In John’s understanding of his own ministry, one prepares for the coming of the Lord through repentance and baptism, which brings forgiveness of sins. The same message is given by Peter on the day of Pentecost. When the people ask him what they must do to be saved (to be made whole) – the same question being asked of John – Peter tells them to repent and be baptized for the forgiveness of sins (Acts 2:38). But forgiveness, as important as it is, is not the end game. Both here in Mark 1 and in Acts 2, baptism leads not only to forgiveness but to the promise of the Holy Spirit. Now, because John’s ministry is preparatory, he only offers forgiveness; that is a new beginning. But the one who comes after him, the one whose sandals he is unworthy of untying, will bring the Holy Spirit to the people.
Sticking with John’s baptism for a moment, we are reminded that baptism is a converting ordinance. It is, to return to Malachi 3, the place where we go through the refiner’s fire and are washed with the fuller’s soap. As a result of this action, we are prepared to enter into the fullness of God’s realm. The path is made straight. We are cleansed from that which has soiled our lives. We are ready to present our offerings in righteousness.
The cleansing of one’s life is only the first step. John understands this only too well, though he does not abandon his ministry. Something more is needed, and that is the Spirit. The one whose way he prepares will bring the Spirit. And on Pentecost, a Lukan story, Peter declares that not only will those who repent and are baptized receive forgiveness, but they will also receive the gift of the Holy Spirit. With this gift, transformation comes in its fullness. One not only has a new start but is empowered for life in the realm of God.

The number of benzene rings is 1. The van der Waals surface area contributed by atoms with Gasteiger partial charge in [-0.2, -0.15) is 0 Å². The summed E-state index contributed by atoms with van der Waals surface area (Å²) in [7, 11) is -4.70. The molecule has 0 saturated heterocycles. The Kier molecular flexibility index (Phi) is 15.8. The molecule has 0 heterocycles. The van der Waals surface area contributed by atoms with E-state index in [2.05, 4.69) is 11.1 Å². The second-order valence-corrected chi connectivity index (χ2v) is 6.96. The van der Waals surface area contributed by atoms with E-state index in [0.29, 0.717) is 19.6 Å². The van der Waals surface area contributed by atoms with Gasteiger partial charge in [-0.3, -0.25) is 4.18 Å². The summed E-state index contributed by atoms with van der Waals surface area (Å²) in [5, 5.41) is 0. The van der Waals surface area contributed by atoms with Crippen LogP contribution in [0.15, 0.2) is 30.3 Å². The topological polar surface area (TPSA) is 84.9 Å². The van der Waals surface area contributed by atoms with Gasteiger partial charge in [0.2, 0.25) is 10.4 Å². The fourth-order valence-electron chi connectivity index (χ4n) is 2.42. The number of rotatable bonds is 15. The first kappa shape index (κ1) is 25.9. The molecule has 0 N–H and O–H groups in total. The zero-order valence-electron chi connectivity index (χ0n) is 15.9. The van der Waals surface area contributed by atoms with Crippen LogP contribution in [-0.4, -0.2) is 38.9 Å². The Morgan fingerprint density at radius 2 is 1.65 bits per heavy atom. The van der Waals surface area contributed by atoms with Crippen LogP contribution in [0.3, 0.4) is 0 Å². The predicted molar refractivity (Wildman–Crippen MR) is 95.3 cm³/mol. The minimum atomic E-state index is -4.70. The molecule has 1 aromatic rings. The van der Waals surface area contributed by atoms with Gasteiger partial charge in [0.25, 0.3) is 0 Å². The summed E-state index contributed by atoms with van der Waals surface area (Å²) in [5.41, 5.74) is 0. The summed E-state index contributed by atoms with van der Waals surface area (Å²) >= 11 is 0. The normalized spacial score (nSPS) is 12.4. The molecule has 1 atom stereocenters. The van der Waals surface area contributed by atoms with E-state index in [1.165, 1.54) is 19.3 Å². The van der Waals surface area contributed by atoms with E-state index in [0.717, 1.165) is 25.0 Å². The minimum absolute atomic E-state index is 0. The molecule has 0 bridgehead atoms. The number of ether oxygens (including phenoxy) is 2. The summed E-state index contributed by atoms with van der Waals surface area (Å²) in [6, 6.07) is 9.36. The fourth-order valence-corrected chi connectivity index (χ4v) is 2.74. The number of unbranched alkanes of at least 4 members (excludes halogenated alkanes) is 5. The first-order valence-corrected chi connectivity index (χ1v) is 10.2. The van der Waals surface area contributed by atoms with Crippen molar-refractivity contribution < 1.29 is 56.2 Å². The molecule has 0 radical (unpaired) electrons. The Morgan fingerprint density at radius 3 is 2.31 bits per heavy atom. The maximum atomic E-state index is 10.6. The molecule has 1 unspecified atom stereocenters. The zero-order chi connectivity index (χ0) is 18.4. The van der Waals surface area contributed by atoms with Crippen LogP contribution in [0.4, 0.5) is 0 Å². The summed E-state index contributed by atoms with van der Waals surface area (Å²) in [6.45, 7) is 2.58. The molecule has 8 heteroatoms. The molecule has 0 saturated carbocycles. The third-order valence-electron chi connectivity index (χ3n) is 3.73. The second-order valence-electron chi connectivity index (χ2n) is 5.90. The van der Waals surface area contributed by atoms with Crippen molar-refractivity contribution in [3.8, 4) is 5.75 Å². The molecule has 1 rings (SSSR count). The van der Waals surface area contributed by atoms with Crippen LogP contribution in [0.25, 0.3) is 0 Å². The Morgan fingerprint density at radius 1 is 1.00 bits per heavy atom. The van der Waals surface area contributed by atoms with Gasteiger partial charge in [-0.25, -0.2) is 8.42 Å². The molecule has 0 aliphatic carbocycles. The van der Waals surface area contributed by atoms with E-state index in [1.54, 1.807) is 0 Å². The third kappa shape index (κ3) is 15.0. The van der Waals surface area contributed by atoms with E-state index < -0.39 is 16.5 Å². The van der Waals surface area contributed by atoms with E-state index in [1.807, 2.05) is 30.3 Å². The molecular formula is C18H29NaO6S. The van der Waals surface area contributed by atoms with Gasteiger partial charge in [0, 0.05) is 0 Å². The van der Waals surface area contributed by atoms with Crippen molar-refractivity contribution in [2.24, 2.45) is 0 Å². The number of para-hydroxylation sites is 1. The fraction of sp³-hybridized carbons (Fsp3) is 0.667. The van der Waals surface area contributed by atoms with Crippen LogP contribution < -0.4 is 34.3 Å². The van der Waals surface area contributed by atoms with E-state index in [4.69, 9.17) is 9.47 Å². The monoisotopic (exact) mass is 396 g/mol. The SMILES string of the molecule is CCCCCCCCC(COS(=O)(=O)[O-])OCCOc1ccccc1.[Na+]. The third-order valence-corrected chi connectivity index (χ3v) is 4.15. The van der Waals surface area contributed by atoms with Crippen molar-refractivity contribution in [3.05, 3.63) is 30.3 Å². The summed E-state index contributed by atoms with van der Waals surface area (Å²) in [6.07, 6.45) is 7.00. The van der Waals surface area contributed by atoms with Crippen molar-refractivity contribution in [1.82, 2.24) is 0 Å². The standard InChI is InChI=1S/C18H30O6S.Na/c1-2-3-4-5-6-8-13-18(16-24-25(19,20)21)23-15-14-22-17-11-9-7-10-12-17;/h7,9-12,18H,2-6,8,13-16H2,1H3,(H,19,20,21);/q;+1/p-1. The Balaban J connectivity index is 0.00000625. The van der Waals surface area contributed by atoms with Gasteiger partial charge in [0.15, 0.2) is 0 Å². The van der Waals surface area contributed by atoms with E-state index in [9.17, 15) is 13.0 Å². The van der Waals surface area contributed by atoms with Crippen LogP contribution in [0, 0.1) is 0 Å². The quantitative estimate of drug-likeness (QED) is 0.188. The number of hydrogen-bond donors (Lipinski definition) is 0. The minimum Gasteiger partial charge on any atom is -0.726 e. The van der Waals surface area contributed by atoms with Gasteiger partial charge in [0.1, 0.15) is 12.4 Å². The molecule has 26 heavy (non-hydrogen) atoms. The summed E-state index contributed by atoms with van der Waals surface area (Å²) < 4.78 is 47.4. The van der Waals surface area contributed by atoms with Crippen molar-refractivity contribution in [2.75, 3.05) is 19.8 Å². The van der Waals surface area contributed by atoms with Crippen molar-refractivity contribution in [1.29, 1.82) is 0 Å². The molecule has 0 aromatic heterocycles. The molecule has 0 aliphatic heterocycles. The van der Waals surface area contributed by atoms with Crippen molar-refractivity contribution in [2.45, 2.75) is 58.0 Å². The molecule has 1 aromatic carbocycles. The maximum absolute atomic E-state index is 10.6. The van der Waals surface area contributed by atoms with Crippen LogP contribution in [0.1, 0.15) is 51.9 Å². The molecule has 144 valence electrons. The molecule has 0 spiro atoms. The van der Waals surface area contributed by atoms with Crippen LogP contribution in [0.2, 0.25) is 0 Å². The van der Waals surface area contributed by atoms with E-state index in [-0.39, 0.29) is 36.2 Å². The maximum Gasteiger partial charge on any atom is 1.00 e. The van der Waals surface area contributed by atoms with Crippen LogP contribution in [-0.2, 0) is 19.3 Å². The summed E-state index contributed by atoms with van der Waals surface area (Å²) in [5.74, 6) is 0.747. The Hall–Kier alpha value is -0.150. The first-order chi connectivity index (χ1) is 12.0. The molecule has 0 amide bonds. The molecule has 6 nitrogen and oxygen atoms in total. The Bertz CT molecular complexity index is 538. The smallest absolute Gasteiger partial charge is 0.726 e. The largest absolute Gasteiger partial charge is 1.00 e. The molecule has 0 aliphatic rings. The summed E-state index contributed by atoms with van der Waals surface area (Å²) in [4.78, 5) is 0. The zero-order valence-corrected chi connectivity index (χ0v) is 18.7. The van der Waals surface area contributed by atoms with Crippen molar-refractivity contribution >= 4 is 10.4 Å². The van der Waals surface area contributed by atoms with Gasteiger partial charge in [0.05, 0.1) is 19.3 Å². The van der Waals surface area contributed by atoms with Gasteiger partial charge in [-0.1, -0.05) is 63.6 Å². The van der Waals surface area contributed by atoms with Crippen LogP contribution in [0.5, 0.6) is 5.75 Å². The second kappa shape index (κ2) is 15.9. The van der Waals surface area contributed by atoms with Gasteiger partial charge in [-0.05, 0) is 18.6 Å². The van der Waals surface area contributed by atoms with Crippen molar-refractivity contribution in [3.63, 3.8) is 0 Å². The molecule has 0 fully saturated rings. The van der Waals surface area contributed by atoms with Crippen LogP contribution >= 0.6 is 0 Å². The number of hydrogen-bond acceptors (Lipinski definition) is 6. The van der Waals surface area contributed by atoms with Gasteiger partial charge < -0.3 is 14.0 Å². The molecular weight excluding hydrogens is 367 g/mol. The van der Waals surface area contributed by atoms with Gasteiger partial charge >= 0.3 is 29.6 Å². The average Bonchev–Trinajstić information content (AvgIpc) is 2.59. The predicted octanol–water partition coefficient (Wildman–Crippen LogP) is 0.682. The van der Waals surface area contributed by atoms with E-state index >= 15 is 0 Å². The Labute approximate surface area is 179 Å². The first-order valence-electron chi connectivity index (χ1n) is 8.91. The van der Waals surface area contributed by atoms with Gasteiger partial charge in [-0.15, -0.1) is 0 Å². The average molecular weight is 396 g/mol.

It strikes me that there is a parallel here to the message of John 3, where Jesus says to Nicodemus that he must be “born of water and Spirit” (John 3:5). Now, John may have in mind both human and spiritual birth, but in John 1 as in Mark 1, the Baptist speaks of Jesus being the one who baptizes with the Spirit (John 1:33). In other words, both are necessary for preparation for life in the kingdom of God – repentance/cleansing and empowerment.
As we stop to take stock of our lives we must remember that the journey we take is one empowered by the presence of the Holy Spirit. We are born of both water and the Spirit. Perhaps as we look at the gifts that are being gathered under the tree, we can envision the gifts of God provided to us through the Spirit so we might fulfill our calling as children of God. Of course, the gifts that come to us through the Spirit are very different from the ones placed under the Christmas tree.
All earth is waiting to see the Promised One,
And open furrows, the sowing of our God.
All the world, bound and struggling, seeks true liberty;
It cries out for justice and searches for the truth. (Alberto Taulé)